It has been over a decade since we were first introduced to the Microsoft 365 brand — and now it is one of the most used lines of subscription services in the world. Last year marked the 10th anniversary, and if we take a look back since its early days, the service has only expanded its scope and capabilities especially when it comes to the Security & Compliance Center.
The swift ascension of Microsoft 365 hardly comes as no surprise, given the hybrid world we now find ourselves in. However, as the number of M365 users continues to increase at a rapid pace, the security risks for both users and admins will only grow as well. To break it down, between January and December 2021 alone, Microsoft Azure Active Directory blocked more than 25.6 billion malicious attempts to hijack enterprise customer accounts by brute-forcing stolen passwords.
The numbers are staggering, and what this shows is that our digital identity is only becoming more at risk, with malicious hackers looking to take advantage and steal credentials. So this begs the question, how can we be more secure? Based on a recent Microsoft report, the most common methods used by threat actors included email phishing and other malicious email activity targeting Microsoft users — with more than 35.7 billion attempts blocked in the last year.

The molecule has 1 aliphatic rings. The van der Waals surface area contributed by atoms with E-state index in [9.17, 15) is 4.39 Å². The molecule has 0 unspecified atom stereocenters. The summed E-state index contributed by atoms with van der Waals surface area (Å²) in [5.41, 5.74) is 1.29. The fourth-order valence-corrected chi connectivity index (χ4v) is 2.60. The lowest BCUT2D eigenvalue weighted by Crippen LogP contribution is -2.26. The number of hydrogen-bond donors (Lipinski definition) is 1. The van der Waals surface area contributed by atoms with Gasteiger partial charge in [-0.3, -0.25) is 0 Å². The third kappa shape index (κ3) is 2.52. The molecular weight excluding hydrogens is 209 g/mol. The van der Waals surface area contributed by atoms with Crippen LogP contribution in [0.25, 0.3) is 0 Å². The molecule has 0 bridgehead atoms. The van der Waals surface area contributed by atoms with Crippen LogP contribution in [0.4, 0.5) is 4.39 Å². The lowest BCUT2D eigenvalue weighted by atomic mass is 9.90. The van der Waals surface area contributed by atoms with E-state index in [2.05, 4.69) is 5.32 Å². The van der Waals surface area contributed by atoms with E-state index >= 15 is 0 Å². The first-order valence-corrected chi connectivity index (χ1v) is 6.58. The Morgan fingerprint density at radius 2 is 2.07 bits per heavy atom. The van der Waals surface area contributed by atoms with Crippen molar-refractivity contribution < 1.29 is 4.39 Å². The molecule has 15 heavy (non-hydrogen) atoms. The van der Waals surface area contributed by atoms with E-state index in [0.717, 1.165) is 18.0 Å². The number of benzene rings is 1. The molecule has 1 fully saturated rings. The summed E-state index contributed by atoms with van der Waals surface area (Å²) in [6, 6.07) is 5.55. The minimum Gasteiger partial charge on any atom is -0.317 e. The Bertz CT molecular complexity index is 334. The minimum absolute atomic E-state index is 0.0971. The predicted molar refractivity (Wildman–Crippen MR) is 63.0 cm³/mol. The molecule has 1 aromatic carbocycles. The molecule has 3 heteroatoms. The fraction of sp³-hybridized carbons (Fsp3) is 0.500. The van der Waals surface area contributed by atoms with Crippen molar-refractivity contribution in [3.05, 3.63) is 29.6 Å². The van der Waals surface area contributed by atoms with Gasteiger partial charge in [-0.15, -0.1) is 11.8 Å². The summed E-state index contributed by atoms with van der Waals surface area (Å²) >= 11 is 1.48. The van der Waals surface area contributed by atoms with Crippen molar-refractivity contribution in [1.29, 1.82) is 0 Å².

While the number of users continue to grow, this rapid adoption brings new challenges, hacks are likely to only start to up their game, and there is also the potential for service outages and security gaps as more sensitive credentials need protection — making Microsoft an appealing target for bad actors. Essentially, what this comes down to is that security threats are growing and there will inevitably be more difficulty across the board when it comes to ensuring the security of users. However it is not all doom and gloom, Microsoft will and has continued to evolve its security and there are critical steps that users can take as well.
First and foremost, being knowledgeable and implementing updated security practices and tools from start to finish around infrastructure, application and user security can make such a big difference. Microsoft 365 data can easily be vulnerable to user errors, accidental deletion, corruption and malware.
One thing is clear: cybercriminals are getting more sophisticated and employing new techniques that can bypass even the most resilient security systems. Based on Microsoft’s latest Digital Defense Report, nation-state threats are becoming more prevalent and harder to detect, resulting in more individuals being targeted specifically to get access to their connections and personal information. These attacks can lead to major financial and human damages; therefore, it is crucial to educate your employees to avoid being targeted in the first place. Meanwhile, applying Zero Trust principles also becomes a must to protect your today’s hybrid workforce, no matter the user’s location or the size of the threat.